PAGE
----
CBT Training: What gear you should get before your CBT Course

[Motorbike] CBT Test: What gear you should get before your CBT Training Day

All learner moped, scooter and motorcycle riders must complete Compulsory Basic Training (CBT) before they can ride unaccompanied on public roads. Technically, while everyone calls it the CBT Test it is not a test at all: It is a training course to ensure you are competent to a basic level. 

Does wearing your own properly fitting protective gear make all the difference while taking your CBT course? I can tell you now: It does. Your 'CBT Gear', meaning the 'bike gear you wear on the day, matters. But, let's make the case and prioritise what motorcycle kit benefits you the most and what items to take to your CBT.

Though training schools provide essential motorcycle gear such as helmets, gloves, jackets and high-viz vests, they make no assurances about proper fit, comfort or hygiene. Proper fitting clothing gives you better control while handling the motorcycle during familiarisation, and fresh gear that hasn't been worn by countless past students definitely increases your confidence and focus during the on-road portion of the CBT training. So, if you are wondering what to wear for your CBT, we got you covered.

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Revving Up: Importance of having your own gear when taking your CBT

The right motorcycle gear keeps you safe and comfortable during your CBT license and beyond. The right helmet reduces noise and fatigue, and gives you the best possible field of vision. Motorbike boots and motorcycle gloves protect in case of accidents, which is something work boots and snow gloves don't do. Protective jackets shield against weather and injuries.

Choosing gear that fits well and allows you to move easily will help you stay focused while on the road. And, depending on the time of year you take your test, it may be essential that you have more of your functional motorcycle wardrobe in place before the training day. There are many stories where a CBT trainee had to stop the road section of the course because they simply became too cold or got too wet.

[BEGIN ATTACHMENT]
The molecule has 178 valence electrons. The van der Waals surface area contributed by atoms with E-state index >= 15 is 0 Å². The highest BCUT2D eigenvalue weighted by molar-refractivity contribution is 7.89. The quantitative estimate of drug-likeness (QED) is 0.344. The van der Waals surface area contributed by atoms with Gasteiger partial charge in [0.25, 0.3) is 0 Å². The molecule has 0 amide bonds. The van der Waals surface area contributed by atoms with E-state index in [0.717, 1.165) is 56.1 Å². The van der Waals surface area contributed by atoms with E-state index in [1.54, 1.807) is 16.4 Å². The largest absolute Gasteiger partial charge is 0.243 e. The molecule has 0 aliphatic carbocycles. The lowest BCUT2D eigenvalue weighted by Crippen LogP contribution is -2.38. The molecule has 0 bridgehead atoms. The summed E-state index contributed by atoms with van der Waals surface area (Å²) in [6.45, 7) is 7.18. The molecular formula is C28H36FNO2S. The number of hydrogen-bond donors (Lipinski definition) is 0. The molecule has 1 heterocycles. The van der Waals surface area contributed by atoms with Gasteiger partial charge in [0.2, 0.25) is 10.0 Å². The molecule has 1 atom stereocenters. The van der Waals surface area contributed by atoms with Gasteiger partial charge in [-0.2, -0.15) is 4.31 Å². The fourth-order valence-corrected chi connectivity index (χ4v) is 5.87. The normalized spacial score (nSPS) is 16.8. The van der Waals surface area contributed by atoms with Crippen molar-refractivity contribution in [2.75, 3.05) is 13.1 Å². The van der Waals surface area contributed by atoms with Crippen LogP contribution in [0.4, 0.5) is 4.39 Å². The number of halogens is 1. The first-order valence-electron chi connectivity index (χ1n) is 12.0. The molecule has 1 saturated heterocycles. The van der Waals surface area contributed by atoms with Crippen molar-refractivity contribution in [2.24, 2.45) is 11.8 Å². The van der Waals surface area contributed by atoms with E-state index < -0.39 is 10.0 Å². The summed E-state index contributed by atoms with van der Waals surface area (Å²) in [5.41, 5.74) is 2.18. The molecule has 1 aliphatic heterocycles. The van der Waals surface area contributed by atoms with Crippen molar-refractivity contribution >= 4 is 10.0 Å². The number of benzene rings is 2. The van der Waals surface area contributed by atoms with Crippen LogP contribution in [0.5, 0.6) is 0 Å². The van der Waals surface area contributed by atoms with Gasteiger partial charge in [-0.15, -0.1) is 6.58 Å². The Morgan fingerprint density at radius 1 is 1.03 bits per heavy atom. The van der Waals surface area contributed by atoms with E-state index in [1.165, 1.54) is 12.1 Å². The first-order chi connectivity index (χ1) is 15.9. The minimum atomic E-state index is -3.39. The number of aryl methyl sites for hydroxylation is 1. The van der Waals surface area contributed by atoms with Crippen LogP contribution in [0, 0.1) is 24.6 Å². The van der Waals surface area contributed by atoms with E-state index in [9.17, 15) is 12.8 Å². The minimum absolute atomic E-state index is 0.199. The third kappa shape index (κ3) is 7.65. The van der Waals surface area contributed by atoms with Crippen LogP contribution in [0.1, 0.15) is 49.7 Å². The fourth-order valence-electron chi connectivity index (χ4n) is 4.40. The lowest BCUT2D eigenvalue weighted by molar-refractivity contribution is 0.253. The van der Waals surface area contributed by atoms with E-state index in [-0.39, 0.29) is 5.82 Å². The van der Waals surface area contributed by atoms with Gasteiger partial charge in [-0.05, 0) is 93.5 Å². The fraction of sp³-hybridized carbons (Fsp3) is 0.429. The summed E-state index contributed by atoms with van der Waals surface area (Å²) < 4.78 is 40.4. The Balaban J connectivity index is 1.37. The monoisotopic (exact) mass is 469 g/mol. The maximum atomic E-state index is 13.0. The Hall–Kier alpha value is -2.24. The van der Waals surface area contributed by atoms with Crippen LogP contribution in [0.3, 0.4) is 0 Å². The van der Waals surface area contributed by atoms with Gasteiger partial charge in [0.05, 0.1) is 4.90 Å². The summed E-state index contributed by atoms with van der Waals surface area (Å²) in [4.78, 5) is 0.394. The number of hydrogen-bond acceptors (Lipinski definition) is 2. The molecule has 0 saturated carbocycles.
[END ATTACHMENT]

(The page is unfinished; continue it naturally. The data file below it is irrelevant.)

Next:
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Kickstart Your Journey: Preparing for your CBT Training

Let's take a step back. 

Steps to Tick Off Before Booking Your CBT

Before booking your CBT course, here are the steps you should follow:

  1. Valid Licence: You need a valid UK provisional or full driving licence. An original and up-to-date photocard driving licence is acceptable, with or without an expiration date, as long as the picture reflects your true likeness. 
  2. Familiarise Yourself with the Highway Code: This is crucial since you'll have to demonstrate a good knowledge and understanding of it throughout your training.
  3. Acquire Personal Equipment: Equipment can be borrowed, but the CBT Training Centre holds no liability if they do not fit properly or comfortably. Therefore, our recommendation is that at minimum you have a properly fitted helmet, a set of well-fitting gloves and protective motorcycle shoes or boots. That protects your head and ensures that the hands and feet are kitted out with well-fitting gear, as hands and feet are what you operate the motorcycle with. Taking the CBT in adverse weather conditions? You will need protective wind- and waterproof motorcycle outerwear ahead of time as windchill will get to you when it's cold. Essentially that is the issue: you are operating a powerful machine and you are exposed to the elements.

By following these steps, you will ensure a smooth booking of your CBT course and a successful start to your motorbike journey. "The rest is history" as they say.

Prerequisites for Enrolling in a CBT Course

To enroll in a CBT course, you are required to meet certain basic requirements to ensure your eligibility and safety during the training course. Here is a checklist of what you need:

  1. Valid Licence: Carry the original, current driving licence on the day (with correct entitlements), and have absolutely no bans, restrictions, or disqualifications that could legally inhibit your attendance of the course. Photocopies or digital images are unacceptable.
  2. Eyesight: Bring your glasses if you need them. Participants should be able to read a number plate (registration plate) from a distance of 20.5 metres. If you require spectacles to be able to read across that distance you need to have them on you.
  3. Protective Clothing: The training centre may be able to offer you reasonable clothing on the day BUT it is not sensible to rely on that. Bring your own in line with what we say above and below, and you will be fine. 

I know it sounds obvious, but the training centres have a long list of annoyed attendees that do not follow the basic rules and then are excluded from the course. 

Get in Gear: Essential Gear for your CBT Training

The Right Motorcycle Helmet

Your motorcycle helmet is the most critical piece of motorcycle clothing equipment when it comes to safety. While the motorcycle school usually can provide helmets that comply with the ECE2206 standard, having your own ensures proper fit and comfort, as well as a better field of vision. Training schools purchase the cheapest helmets possible, which in turn means they have the smallest field of vision possible. To you, that means more uncertainty and more head turning.